Today’s post is only tangentially related to Twitter. Embedded below, thanks to Storify, is something I constructed quickly for a client who was recently contemplating whether or not to implement a social media campaign. They were asking a lot of the same questions about adding a social layer to their existing marketing and public relations efforts that many non-profit organizations are finally asking. I want to share it with you for a couple of reasons:

I want to know what you think.
I want you to use it for yourself.
I want you to improve on it.

There’s a lot to digest for newcomers to the social landscape, and I tried to point out the benefits of diving in while addressing some of the potential hurdles.

If you have thoughts, I would love to hear them. Otherwise, I’ll get back to sharing some more Twitter-specific information when I see you on the ‘morrow, on the Web.

03 March 2011

Vanity Square

Status conscious.
This month’s issue of Vanity Fair features a great piece about one of Twitter’s founders and former CEO, Jack Dorsey. Writer David Kirkpatrick talked to friends, family, mentors, and collaborators to create a profile of a introverted innovator obsessed with simplifying patterns for a more elegant every-day.

“I think Twitter is the future of communications, and Square will be the payment network. We’re going big.”
Jack Dorsey- Vanity Fair, April 2011

Believe it or not, I met Mr. Dorsey once. He was quiet, polite, and gracious with a few moments for me—all before going onstage to fill in for a delayed Biz Stone at the first @SFGiants Tweetup.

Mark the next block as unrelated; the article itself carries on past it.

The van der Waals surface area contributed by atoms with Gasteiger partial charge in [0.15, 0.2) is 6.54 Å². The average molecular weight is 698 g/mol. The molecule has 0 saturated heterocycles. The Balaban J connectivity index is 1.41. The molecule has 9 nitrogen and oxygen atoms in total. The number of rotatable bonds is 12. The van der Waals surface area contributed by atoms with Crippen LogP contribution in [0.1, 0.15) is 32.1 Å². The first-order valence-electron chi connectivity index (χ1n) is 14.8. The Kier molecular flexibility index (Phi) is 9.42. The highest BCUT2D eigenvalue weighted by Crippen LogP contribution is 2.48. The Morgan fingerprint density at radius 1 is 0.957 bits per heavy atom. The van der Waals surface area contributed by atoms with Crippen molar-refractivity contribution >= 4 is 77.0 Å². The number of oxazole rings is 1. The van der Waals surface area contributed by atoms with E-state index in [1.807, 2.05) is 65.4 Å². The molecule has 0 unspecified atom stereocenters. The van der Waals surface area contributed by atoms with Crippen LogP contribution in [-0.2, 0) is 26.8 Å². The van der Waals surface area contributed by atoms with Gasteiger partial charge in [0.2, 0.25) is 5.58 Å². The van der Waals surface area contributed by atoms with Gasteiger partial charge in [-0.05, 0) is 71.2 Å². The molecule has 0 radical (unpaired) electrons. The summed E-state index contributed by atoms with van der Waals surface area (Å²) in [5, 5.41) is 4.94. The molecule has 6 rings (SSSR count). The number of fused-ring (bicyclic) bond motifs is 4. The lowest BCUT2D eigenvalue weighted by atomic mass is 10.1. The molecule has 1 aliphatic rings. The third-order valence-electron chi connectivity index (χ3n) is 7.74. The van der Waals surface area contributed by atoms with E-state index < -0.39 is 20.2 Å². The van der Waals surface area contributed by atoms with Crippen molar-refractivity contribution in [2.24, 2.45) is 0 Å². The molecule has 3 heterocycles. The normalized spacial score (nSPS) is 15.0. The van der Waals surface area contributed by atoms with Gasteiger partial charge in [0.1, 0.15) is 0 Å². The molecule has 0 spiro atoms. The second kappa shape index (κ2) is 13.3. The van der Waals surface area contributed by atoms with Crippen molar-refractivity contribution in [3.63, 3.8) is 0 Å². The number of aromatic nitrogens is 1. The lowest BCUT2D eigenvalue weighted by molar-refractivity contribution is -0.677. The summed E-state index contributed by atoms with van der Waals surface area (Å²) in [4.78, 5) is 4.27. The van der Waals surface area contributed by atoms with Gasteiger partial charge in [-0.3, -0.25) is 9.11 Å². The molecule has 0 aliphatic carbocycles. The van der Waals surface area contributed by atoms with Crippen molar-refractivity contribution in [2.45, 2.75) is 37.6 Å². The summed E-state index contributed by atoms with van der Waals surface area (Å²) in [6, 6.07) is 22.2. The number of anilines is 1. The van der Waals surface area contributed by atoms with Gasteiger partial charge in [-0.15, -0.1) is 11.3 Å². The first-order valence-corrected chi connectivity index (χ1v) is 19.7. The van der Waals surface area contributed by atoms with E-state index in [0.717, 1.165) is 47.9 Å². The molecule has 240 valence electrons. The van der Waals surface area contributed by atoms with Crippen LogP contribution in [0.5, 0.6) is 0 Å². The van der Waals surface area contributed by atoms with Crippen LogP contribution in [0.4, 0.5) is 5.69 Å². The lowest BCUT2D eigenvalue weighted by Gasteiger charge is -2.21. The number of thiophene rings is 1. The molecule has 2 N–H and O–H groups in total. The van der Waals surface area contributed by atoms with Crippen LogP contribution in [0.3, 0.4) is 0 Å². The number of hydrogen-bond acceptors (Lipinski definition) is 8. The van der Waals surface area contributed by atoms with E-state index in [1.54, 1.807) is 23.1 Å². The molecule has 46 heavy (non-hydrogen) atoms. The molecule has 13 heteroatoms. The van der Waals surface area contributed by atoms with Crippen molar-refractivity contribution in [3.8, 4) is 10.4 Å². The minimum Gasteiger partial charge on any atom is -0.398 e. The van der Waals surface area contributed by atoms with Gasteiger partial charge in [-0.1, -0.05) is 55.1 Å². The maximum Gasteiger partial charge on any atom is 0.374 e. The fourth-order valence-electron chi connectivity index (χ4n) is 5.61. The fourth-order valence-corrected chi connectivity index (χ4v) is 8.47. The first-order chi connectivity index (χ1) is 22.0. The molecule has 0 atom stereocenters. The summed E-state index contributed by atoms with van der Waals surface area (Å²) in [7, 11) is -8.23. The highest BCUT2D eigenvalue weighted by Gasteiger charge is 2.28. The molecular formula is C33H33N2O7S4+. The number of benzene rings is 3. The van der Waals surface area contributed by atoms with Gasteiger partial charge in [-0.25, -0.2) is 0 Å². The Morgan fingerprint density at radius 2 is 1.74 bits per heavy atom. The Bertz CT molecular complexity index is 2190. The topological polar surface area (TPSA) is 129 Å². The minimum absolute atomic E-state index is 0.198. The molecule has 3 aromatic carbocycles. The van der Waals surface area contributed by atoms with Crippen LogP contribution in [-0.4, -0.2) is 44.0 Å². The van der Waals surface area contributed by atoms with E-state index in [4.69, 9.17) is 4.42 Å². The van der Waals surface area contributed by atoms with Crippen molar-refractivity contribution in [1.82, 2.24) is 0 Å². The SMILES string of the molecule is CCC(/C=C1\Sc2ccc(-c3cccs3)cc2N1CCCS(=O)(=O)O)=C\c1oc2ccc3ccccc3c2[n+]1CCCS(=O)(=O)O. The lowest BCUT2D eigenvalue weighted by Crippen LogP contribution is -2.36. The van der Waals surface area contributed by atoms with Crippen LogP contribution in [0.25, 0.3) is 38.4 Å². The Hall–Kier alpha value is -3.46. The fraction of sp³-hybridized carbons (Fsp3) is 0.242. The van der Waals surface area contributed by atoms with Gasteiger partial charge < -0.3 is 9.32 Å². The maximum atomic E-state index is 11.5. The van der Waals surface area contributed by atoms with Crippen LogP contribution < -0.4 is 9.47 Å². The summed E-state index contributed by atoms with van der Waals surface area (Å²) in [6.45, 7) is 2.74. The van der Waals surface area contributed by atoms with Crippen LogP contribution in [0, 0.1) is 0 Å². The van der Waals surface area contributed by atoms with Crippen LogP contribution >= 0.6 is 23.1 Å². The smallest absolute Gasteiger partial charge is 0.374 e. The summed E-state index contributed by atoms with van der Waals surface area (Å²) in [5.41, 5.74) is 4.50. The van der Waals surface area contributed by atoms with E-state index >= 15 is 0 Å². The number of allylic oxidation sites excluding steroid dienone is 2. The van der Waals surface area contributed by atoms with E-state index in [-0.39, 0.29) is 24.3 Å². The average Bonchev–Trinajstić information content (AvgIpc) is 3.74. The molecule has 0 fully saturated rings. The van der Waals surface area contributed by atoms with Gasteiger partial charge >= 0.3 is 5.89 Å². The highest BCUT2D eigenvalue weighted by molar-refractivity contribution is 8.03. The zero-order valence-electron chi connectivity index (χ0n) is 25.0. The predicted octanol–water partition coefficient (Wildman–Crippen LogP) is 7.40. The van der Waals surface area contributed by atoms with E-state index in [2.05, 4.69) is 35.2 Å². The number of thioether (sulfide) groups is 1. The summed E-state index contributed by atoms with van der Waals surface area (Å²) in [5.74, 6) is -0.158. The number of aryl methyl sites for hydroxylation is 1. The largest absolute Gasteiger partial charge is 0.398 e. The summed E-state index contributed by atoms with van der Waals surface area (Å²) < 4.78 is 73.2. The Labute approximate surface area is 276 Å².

In my brief time with him, I was able to discern Mr. Dorsey’s desire, as the article points out, to do good with gadgets that are great. But what surprised me most about the insights in the article—besides finding out Mr. Dorsey had a nose ring, too—is the personality similarities evident in those responsible for the early days of Twitter.

The visionaries behind Twitter all seem to place emphasis on similar things: simplicity, ingenuity, urbanity, and generosity. These qualities seem imbued in the partners’ product as well as the company’s culture. No wonder so many want to work there. And all Jack wants to do is run New York City. It’s good to have goals. One of my short-term objectives is to see you on the ‘morrow, on the Web.

02 March 2011

Dude, Where's My Cryptology?

Locks of love.
Where are you reading this post? In a coffee shop? The lobby of your hotel? At an airport? There’s a good chance that if you are using a public WiFi spot for your access, your Twitter account might be vulnerable to attack.

Just look at what happened to Ashton Kutcher while he was at the TED Conference today in Long Beach, California. While logged in to his Twitter account over the Long Beach Performing Arts Center’s network, someone hacked into his account and sent a couple of updates.

Socket to ya.

Now, there was no real harm done; in fact, the prankster used the opportunity to point out the vulnerability in sharing private credentials on public networks.

The basic issue is not where you use the Internet, but what protection the sites you use provides. Ever since Firesheep was unveiled a few months ago, this issue has gotten more coverage. Facebook, Twitter, and Google have added SSL (Secure Sockets Layer) options to their processes, but wider-spread changes have been slow, and not all users are taking advantage of them. Even Twitter had to point out its availability after the Kutcher stunt.